Members of the LGBTQ community urgently need to unite rather than ostracize others
By: Nicole Collins*/TRT Intern—
Whatever happened to pride?
Not pride with a capital “P”—that’s in full bloom. Rather, whatever happened to the unbridled euphoria—that sense of self—that used to come with openly embracing the LGBTQ identity? Where is the deference to oppressed communities united by their differences and outcast statuses, fighting, unified (generally) for queer liberation?
The Stonewall riots, Marsha P. Johnson’s activism, and Harvey Milk’s groundbreaking political ascent are historic examples of this type of pride.
While a lot of those historical movements and events had a serious lack of diversity, the genuine, non-corporate spirit of pride was present. It is, indeed, important to focus on diversity and identity politics within both communities and societies at large—but lots of the LGBTQ community has become fixated on assigning experience and knowledge to others before knowing the first thing about them. All the while, we lose sight of genuine queer pride, and things become a competition.
In short, we’ve forgotten our roots.
During my old high school’s annual LGBTQ recognition day two years ago, teachers asked only queer students to respond to debate questions. Queer friends telling other queer friends their experiences isn’t as valid because they aren’t transgender or people of color. Or, people who don’t know each other arguing about how difficult each’s experience has been without even getting to know each other first.
There’s respecting experiences, and then there’s being ignorant, which is ironic, as these “valid-or-not-valid” notions are usually in the name of worldliness and acceptance.
When I spoke on a panel at another high school’s LGBTQ recognition day and an audience member asked a question about a transgender issue—something along the lines of “How do pronouns work?”—and the other members refused to answer until I, a transgender woman, weighed in.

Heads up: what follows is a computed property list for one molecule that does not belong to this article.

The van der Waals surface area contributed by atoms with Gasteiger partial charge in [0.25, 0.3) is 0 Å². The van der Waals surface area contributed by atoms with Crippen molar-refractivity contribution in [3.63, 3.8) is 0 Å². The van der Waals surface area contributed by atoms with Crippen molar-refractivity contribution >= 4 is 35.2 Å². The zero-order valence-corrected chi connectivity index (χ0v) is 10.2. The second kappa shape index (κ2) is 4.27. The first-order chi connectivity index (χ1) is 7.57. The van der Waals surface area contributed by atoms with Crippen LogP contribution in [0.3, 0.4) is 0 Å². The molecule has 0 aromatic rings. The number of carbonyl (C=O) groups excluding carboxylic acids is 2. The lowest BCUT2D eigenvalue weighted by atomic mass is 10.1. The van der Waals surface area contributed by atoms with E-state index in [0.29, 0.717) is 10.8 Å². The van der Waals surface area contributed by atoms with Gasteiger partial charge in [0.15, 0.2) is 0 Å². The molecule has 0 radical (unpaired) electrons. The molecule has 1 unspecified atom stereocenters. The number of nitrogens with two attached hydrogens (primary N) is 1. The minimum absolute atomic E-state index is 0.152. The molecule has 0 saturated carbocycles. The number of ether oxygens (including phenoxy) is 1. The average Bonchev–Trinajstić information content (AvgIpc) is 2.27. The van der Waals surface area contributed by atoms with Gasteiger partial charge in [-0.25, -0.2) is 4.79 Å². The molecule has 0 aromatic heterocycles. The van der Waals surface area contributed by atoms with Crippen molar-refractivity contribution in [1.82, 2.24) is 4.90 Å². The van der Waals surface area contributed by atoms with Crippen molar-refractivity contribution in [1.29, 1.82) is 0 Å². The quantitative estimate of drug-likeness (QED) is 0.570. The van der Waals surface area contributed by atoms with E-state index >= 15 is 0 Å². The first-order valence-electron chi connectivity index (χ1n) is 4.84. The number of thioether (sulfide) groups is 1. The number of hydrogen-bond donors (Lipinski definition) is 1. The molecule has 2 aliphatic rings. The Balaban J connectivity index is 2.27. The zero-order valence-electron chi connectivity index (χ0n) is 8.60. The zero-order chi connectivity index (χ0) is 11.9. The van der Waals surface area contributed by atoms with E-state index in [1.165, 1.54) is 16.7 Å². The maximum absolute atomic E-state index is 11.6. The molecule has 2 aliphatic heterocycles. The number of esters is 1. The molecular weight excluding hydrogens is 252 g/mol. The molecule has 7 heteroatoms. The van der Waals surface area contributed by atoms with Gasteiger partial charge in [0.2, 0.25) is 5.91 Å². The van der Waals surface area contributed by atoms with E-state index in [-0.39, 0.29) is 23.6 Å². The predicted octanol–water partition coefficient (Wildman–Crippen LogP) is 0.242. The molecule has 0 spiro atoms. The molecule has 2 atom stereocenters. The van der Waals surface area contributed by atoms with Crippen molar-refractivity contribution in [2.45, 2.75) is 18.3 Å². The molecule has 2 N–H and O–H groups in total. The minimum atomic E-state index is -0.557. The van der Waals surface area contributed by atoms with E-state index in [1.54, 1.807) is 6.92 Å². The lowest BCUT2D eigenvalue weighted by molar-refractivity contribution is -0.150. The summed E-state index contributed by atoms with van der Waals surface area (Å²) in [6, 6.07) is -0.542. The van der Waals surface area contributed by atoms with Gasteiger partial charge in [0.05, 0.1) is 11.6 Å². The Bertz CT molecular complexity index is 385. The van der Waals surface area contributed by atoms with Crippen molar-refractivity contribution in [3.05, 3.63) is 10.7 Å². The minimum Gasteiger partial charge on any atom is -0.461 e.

It just feels unnecessarily divisive and exclusionary. For relatively easy questions, like the given one, there shouldn’t be shame in taking a swing at it and then verifying afterward with the “more experienced person”—in that given situation, me. That people get too scared or reluctant to answer for fear of being wrong speaks, more than anything, to how judgmental we have become as a society—and, specifically, the LGBTQ community—with regards to learning information and respecting identity politics.
However, this isn’t just an in-person sort of deal. This often occurs online as well.
Take, for instance, Buzzfeed’s 2014 “How Privileged Are You?” quiz, in which users answer true/false questions about their lives (e.g., “I have never been ostracized by my religion for my sexual orientation”) and are assigned “points of privilege,” out of 100 points, at the end.
The quiz, and the many others out there like it, incentivize and glorify living oppressed lives, making struggles seem like trading cards to be collected. Once again, it turns identity politics into a competition and it implies that some opinions and experiences are more important or valid than others.
It’s just more focusing on boxes and less on people.
Yes, it’s important to leave space for oppressed individuals and communities—but I strongly believe all viewpoints are valid and deserve to, at least, be listened to. Shutting others out due to which categories they fall into objectifies, discourages, and invalidates them. It’s much more crucial and worthwhile to learn about the people themselves before assigning labels to them or assuming they’ve had certain experiences, which, by the way, can be oppressive in itself at times.
Some within the LGBTQ community are, obviously, more privileged than others, but divisions like these eliminate pride itself and split the queer community into competitive subgroups.
In one of the most dangerous, contested, and important eras for the LGBTQ community, it is of utmost importance that we all band together without divisions. Identity politics are important, but partitioning up the community due to preconceived notions takes us in the wrong direction.
*Nicole Collins is a freshman at Carleton College and an advocate for the LGBTQ community and transgender rights. She used to run an LGBTQ podcast, “DIalog(ue),” and currently spends her time making music and writing.